Family’s lucky escape

Mother-of-five Debbie Fraser says if the family had not been away for the day, the accident could have had tragic consequences.
Mother-of-five Debbie Fraser says if the family had not been away for the day, the accident could have had tragic consequences.

A MOTHER-of-five has spoken of her horror after arriving home to find a large tree lying in her garden in Tarves.

A lorry had ploughed into the 50ft tree after a collision with a car at a nearby junction close to the entrance to Haddo Country Park.

Debbie Fraser, 31, said the family had been away for the day otherwise her children, aged from four to 10, would have been playing in the garden at the time of Friday’s accident on the unclassified Ellon to Raxton road.

The tree had fallen into the garden of Raxton Cottage, lying just feet away from a trampoline and climbing frame.

Debbie told the Times: “We were in Turriff and I got a phone call to say what had happened. I was absolutely gobmsmacked and just relieved that the girls weren’t outside. It doesn’t bear thinking about what might have happened if we had been here.

“When I saw it, none of them would have stood a chance being in the way of that. They would all have been up there playing.”

“I don’t know how it would feel to lose one child, but to think there would have been five up there.

She added: “The trampoline has been up three weeks and the climbing frame has only been up a week.

It’s just been newly fenced off by Haddo estate to make it safer.”

Debbie, an Aberdeen University law student, said she and her partner Neil Mitchell, would be pressing Aberdeenshire Council for improved warning signs on the rural route, and a speed limit on the approach to the country park entrance.

She said: “It is a terrible stretch of road, it is bad for speed. It is just a straight piece of road.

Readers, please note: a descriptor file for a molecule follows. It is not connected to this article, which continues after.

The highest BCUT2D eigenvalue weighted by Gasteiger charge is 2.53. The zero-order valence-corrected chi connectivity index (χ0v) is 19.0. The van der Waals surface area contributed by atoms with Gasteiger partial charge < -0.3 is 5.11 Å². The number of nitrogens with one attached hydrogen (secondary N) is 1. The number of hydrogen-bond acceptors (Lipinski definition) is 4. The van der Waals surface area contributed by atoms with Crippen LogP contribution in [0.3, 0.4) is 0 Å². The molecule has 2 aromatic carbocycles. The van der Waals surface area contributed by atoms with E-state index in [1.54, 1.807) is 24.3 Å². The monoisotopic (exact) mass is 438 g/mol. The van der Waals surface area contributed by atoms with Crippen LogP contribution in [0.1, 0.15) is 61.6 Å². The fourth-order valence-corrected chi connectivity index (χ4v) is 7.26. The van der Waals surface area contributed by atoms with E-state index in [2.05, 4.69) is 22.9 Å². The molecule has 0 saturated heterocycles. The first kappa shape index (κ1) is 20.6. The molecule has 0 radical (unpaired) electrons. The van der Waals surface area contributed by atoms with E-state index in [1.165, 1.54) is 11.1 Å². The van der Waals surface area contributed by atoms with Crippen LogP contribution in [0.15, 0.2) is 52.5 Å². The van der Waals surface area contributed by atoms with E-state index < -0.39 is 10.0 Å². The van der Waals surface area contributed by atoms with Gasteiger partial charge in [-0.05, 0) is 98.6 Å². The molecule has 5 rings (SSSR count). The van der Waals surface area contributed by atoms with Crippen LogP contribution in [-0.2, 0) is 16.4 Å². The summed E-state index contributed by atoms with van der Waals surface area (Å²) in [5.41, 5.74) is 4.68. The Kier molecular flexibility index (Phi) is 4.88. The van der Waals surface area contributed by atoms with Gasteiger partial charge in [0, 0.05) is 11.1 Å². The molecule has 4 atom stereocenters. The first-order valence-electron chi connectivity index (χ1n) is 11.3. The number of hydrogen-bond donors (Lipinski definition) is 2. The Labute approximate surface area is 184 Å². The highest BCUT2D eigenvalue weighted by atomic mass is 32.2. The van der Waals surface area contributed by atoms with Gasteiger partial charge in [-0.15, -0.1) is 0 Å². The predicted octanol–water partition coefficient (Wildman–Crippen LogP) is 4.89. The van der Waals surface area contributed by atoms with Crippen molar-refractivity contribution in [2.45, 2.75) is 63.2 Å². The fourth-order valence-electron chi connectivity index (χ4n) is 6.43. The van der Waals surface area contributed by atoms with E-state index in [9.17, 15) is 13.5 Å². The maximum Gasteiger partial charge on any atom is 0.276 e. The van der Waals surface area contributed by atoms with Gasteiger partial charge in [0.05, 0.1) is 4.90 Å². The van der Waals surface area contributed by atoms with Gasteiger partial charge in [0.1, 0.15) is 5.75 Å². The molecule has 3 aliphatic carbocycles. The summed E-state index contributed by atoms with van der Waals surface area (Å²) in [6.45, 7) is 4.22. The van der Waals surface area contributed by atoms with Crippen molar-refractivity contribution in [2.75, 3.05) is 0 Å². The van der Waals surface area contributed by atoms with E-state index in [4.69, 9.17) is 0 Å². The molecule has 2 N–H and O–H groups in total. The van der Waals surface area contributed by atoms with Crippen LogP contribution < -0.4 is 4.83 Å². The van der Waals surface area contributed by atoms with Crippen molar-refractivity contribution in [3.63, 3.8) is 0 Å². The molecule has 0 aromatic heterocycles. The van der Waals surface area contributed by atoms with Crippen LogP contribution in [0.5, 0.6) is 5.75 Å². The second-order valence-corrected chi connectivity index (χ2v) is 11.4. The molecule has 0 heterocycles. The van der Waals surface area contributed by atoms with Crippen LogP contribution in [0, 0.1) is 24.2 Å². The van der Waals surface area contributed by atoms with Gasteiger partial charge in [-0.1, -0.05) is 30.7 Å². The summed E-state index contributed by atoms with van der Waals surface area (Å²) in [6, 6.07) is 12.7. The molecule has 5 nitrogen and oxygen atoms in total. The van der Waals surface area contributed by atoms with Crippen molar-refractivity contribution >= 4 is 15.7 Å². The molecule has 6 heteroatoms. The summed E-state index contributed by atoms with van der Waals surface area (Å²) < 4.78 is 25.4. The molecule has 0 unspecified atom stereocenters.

“You get your boy racers, you get your heavy goods vehicles and then you get the people who respect the road and where they are, that they are near a national park and there is going to be a volume of traffic.”

“But there are always people who don’t respect the road.”

Debbie said the issue of safety improvements had been raised previously when there had been accidents.

She added: “They really need to step it up now, particularly in light of what had happened here.

It’s not just for my benefit, there’s other road users, pedestrians, people on horses.

“Vehicles really should not be going at ridiculous speeds on an unclassified road.”

Aberdeenshire Council’s head of roads and landscape services, Philip McKay, said: “We understand how frightening this experience must have been for the couple and their family.

“Once we have received their letter, we will be happy to arrange a meeting with them to discuss their concerns.”

Mid Formartine Councillor Cryle Shand urged all road users to take extra care on rural routes.

He said: “This incident is very regrettable and it is a great relief for everyone that no one was injured.

“I would call on all road users, particularly those of heavy goods vehicles, to show caution on side roads in the region.”

Councillor Cryle said it was the second accident in the area involving a lorry in recent weeks.

The Ardlethen Bridge on the Ellon to Tarves road was closed at the beginning of June after being struck by a heavy vehicle, causing substantial structural damage. It was reopened on Monday of last week.

During the diversion local people had expressed concern about heavy lorries using side roads.

Councillor Shand said: “I am not familiar with the circumstances surrounding the Raxton incident, but it could clearly have had tragic consequences.”

One local resident said there had been several minor accidents involving traffic travelling to and from Ellon, or using the junctions with the country park and nearby Tanglandford roads.

Friday’s accident closed the road for around five hours.

Two 18-year-old sisters, who were travelling in the car which was extensively damaged in the collision, escaped injury.

Police said the lorry driver was treated for a minor injury at the scene.

The load of scrap metal was transferred from the badly-damaged lorry to other vehicles before it was pulled clear from the garden of the cottage.

Haddo estate workers helped to clear up the garden and remove the tree in tractor loads at the beginning of the week.